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Suburban exhaust


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#1 Clippnalawn OFFLINE  

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Posted September 09, 2011 - 11:11 PM

I recently bought a suburban 400 with the kohler k91 4hp engine, it is missing the carburetor and the exhaust pipe that runs up to the front of the tractor. I was wondering if anyone on here had one laying around they would like to sell or could point me in the direction for tracking down these parts(other than ebay). I life in northwest washington and wheel horses are a little scarce around here. Thanks in advance!

#2 Texas Deere and Horse OFFLINE  

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Posted September 10, 2011 - 11:01 AM

If I remember correctly, the exhaust is just pipe fittings. E-bay is about the only place to find a Carb. for that engine..Sorry!!

#3 MikesRJ OFFLINE  

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Posted September 11, 2011 - 09:27 AM

The correct carburetor is a #18, #20, or #22 Carter N model carburetor. NOT a cheap part ($50-$75 is common for a non-rebuilt one) and reasonably difficult to find in good condition. You may want to contact Brian Miller for a rebuilt carburetor, ask if they have one of the mentioned sizes on hand (WARNING: $125.00 + S/H): http://gardentractor....com/a1carb.htm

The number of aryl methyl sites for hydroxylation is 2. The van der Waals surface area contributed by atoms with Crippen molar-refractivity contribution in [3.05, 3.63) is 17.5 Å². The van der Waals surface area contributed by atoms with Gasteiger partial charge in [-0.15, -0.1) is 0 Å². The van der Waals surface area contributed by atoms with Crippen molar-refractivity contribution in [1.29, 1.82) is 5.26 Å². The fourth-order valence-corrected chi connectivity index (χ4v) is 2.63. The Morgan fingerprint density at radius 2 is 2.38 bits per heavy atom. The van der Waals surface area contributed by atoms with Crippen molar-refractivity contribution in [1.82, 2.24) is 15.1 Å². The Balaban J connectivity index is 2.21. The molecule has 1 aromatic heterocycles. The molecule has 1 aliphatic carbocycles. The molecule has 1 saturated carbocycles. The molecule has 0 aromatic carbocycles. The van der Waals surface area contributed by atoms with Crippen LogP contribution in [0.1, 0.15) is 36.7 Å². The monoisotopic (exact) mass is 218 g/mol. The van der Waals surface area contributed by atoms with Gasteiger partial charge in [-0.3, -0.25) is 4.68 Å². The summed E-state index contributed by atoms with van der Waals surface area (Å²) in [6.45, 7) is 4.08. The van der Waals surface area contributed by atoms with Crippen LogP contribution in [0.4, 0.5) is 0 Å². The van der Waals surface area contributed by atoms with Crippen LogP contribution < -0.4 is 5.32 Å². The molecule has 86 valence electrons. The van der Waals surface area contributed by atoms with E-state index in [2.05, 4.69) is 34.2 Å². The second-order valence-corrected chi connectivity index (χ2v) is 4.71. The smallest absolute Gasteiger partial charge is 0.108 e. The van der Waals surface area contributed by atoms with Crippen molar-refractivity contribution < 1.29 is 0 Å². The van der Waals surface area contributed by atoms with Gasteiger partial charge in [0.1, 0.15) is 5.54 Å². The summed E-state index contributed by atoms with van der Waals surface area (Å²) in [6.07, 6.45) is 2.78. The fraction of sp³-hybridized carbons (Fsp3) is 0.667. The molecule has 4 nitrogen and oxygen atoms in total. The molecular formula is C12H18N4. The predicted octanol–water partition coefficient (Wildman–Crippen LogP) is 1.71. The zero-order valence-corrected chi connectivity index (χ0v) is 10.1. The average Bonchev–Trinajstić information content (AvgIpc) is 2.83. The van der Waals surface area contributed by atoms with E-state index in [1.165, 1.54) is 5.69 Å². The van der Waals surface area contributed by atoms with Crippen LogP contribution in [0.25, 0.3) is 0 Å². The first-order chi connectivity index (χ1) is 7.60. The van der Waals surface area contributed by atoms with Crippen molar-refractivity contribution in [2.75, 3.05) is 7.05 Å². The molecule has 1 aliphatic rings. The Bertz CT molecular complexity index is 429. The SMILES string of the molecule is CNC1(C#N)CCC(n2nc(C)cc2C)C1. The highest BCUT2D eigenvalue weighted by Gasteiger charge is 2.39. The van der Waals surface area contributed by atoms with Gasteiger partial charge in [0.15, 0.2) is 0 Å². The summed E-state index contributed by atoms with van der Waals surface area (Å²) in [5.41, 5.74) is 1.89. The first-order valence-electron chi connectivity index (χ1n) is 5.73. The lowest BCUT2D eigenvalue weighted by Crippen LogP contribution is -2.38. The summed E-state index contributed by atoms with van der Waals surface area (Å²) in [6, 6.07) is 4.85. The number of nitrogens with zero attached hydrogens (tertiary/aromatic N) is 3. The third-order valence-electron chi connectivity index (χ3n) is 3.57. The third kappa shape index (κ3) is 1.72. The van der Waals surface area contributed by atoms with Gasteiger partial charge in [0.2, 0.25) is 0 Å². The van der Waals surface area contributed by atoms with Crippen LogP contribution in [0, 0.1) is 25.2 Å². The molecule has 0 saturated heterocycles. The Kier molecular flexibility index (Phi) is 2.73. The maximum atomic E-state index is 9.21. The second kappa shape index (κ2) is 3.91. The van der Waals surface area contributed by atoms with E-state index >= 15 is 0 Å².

If you take a look at the following manual for the Suburban 400 it details the pipes required. The pipe used is standard 3/4" Black Pipe available at any home store or plumbing supply place.
http://www.mywheelho...-550_OM-IPL.pdf

The dimensions of the pieces are (pipe length dimensions are measured from center of threads to center of threads, not the entire length of the pipe):
Item 15 (WH p/n: 3487, "Nipple Pipe"): 3/4" x 1" long nipple
Item 16 (WH p/n: 3488, "Nipple Pipe"): 3/4" x 14-1/2" long Black Pipe
Item 17 (WH p/n: 3489, "Elbow"): 3/4" to 3/4" 90 degree Black Pipe Elbow
Item 18 (WH p/n: 3490, "Elbow"): 3/4" to 3/4" 45 degree Black Pipe Elbow
Item 23 (WH p/n: 1192, "Nipple, Close"): 3/4" x 1" long nipple ***

*** Though Wheel Horse called for a "close nipple" (normally interpreted as a 1" threaded black pipe nipple) for the nipple which the muffler threads into, I personally used a 2" to 3" pipe to keep the muffler away from the freshly painted hood. You choice of course, but I have done this to preserve the paint over the long haul. I also angled the last elbow down a little for the same reason. Shown below is a 2" nipple angled down about 20 degrees. Another word of advice is to paint the pipe with flat black high-temp grill paint to keep the pipe from rusting. I also did this after I noticed the pipe was rusting from the inevitable heating and cooling, and moisture condensation.

Posted Image

Edited by MikesRJ, September 11, 2011 - 11:33 AM.

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#4 Clippnalawn OFFLINE  

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Posted September 11, 2011 - 10:48 AM